Nov. 30 (UPI) -- New Zealand on Monday charged 10 organizations and three people following an investigation into the 22 deaths in a volcanic eruption on White Island.
WorkSafe Chief Executive Phil Parkes announced the charges during a press conference on Monday, stating the 13 parties charged failed to meet their obligations under the law when tour operators transported 47 people to the island shortly before it unexpectedly erupted on Dec. 9.
"This was an unexpected event, but that does not mean it was unforeseeable and there is a duty on operators to protect those in their care," he said.
The 10 organizations face charges under the Safety at Work Act of 2015, each of which carry a maximum fine of $1.1 million.
The three individuals were charged under a section of the act that requires directors or individuals with "significant influence over a company" to exercise due diligence concerning health and safety obligations. Each charge carries a maximum fine of about $220,000.
"There were 47 people on the island at the time of the eruption, all of whom suffered serious injuries and trauma, and 22 of those have lost their lives," Parkes said during the press conference. "Those who went to the island did so with the reasonable expectation that there were appropriate systems in place to ensure they made it home healthy and safe."
The names of those charged will not released by WorkeSafe until the conclusion of litigation, the watchdog said, stating it is up to those charged to decide if they want to take the prosecution public.
Prime Minister Jacinda Ardern told reporters during a press conference that government agencies GNS Science, which monitors seismic activity, and the National Emergency Management Agency confirmed that they were among those charged to be fully transparent with the public.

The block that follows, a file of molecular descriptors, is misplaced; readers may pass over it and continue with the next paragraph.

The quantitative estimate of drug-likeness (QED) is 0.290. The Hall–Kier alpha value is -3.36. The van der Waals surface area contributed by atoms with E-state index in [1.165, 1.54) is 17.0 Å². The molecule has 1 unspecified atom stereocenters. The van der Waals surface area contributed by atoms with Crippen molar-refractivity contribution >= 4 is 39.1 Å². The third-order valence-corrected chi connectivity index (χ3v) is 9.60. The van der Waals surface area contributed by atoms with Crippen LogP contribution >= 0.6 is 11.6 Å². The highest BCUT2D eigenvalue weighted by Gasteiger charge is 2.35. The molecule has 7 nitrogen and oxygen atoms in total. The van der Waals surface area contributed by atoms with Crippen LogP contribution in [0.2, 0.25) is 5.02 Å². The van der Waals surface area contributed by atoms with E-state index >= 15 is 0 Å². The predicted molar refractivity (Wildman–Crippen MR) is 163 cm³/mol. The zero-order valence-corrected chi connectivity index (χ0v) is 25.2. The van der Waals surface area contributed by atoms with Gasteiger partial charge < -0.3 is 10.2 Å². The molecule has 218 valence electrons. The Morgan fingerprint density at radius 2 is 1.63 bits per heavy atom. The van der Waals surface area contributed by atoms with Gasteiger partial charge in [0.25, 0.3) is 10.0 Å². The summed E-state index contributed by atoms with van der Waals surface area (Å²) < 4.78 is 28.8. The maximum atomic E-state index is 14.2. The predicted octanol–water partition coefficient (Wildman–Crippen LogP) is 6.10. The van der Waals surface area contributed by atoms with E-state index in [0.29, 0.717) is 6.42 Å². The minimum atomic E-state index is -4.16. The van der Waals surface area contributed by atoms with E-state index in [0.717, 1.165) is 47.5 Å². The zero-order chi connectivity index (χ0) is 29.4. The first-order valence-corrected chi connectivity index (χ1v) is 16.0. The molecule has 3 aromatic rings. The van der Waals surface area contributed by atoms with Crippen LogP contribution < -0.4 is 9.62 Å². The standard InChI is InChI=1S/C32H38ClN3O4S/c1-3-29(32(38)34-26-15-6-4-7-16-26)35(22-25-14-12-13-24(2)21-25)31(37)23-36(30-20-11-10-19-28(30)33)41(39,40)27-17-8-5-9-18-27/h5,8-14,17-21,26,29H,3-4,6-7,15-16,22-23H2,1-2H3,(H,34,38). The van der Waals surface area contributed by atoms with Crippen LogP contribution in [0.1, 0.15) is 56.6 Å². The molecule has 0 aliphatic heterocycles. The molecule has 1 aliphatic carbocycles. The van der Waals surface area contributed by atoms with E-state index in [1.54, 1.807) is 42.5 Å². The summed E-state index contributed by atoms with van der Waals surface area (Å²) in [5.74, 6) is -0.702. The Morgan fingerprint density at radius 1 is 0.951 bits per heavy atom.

"In terms of the decision by WorkSafe, it is an independent decision for them as to where and whom charges will be laid with," she said. "Really, we need to leave it at that. We need this to be an independent process that people can have trust, confidence and faith in."
She said she is aware that not only are they coming up to the one-year anniversary of the tragedy but also the time limit under which charges could be laid and she knows that all of the thoughts of New Zealanders are with the victims.
"There is no easy process from here," she said. "But it is the job of WorkSafe to make sure if there are questions to be answered that they play a role in leading the charge on that."
GNS Science confirmed in a statement that it has been charged though it said it is unaware of the nature of the charges.
"We will take some time to consider our next steps given the broader implications," the statement read. "We stand by our people and our science -- which we will continue to deliver for the benefit of NZ."
Forty-seven people, including foreign tourists, were on White Island, known locally as Whakaari, when it erupted Dec. 9, killing 22 people and severely injuring many others.
Following the eruption, a rescue operation was launched for those stranded on the island. Among the deceased, the bodies of two people were not recovered.
WorkSafe said it did not investigate the rescue and recovery operations.